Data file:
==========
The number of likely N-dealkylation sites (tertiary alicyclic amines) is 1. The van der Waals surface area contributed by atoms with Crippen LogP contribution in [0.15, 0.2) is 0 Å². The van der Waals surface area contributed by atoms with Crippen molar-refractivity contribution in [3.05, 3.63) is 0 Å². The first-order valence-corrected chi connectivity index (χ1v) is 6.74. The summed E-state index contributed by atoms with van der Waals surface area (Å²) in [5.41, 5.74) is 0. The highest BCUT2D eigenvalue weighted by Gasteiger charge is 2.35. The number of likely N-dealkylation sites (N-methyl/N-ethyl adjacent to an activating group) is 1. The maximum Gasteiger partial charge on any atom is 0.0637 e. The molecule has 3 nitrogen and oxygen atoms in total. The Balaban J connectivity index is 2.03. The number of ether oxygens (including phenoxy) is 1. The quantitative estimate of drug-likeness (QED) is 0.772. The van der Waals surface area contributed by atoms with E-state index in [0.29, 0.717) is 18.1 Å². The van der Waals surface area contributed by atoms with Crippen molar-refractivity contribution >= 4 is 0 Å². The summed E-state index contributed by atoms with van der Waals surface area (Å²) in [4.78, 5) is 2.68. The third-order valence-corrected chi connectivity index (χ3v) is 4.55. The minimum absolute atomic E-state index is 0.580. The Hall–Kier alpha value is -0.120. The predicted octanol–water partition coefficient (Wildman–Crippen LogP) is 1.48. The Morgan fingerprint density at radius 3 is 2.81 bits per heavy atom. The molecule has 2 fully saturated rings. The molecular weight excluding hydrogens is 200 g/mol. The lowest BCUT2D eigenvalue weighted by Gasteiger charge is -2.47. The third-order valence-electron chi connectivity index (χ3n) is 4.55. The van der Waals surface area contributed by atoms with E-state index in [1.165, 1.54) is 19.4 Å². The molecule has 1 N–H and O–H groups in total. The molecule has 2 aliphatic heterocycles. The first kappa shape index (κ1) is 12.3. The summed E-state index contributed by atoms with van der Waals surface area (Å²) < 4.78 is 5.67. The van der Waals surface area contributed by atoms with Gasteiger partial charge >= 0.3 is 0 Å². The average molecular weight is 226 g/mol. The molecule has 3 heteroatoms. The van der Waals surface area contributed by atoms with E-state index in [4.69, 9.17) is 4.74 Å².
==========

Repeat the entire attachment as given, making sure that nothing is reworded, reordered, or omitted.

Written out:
The number of likely N-dealkylation sites (tertiary alicyclic amines) is 1. The van der Waals surface area contributed by atoms with Crippen LogP contribution in [0.15, 0.2) is 0 Å². The van der Waals surface area contributed by atoms with Crippen molar-refractivity contribution in [3.05, 3.63) is 0 Å². The first-order valence-corrected chi connectivity index (χ1v) is 6.74. The summed E-state index contributed by atoms with van der Waals surface area (Å²) in [5.41, 5.74) is 0. The highest BCUT2D eigenvalue weighted by Gasteiger charge is 2.35. The number of likely N-dealkylation sites (N-methyl/N-ethyl adjacent to an activating group) is 1. The maximum Gasteiger partial charge on any atom is 0.0637 e. The molecule has 3 nitrogen and oxygen atoms in total. The Balaban J connectivity index is 2.03. The number of ether oxygens (including phenoxy) is 1. The quantitative estimate of drug-likeness (QED) is 0.772. The van der Waals surface area contributed by atoms with E-state index in [0.29, 0.717) is 18.1 Å². The van der Waals surface area contributed by atoms with Crippen molar-refractivity contribution >= 4 is 0 Å². The summed E-state index contributed by atoms with van der Waals surface area (Å²) in [4.78, 5) is 2.68. The third-order valence-corrected chi connectivity index (χ3v) is 4.55. The minimum absolute atomic E-state index is 0.580. The Hall–Kier alpha value is -0.120. The predicted octanol–water partition coefficient (Wildman–Crippen LogP) is 1.48. The Morgan fingerprint density at radius 3 is 2.81 bits per heavy atom. The molecule has 2 fully saturated rings. The molecular weight excluding hydrogens is 200 g/mol. The lowest BCUT2D eigenvalue weighted by Gasteiger charge is -2.47. The third-order valence-electron chi connectivity index (χ3n) is 4.55. The van der Waals surface area contributed by atoms with E-state index in [1.165, 1.54) is 19.4 Å². The molecule has 1 N–H and O–H groups in total. The molecule has 2 aliphatic heterocycles. The first kappa shape index (κ1) is 12.3. The summed E-state index contributed by atoms with van der Waals surface area (Å²) < 4.78 is 5.67. The van der Waals surface area contributed by atoms with Gasteiger partial charge >= 0.3 is 0 Å². The average molecular weight is 226 g/mol. The molecule has 3 heteroatoms. The van der Waals surface area contributed by atoms with E-state index in [4.69, 9.17) is 4.74 Å².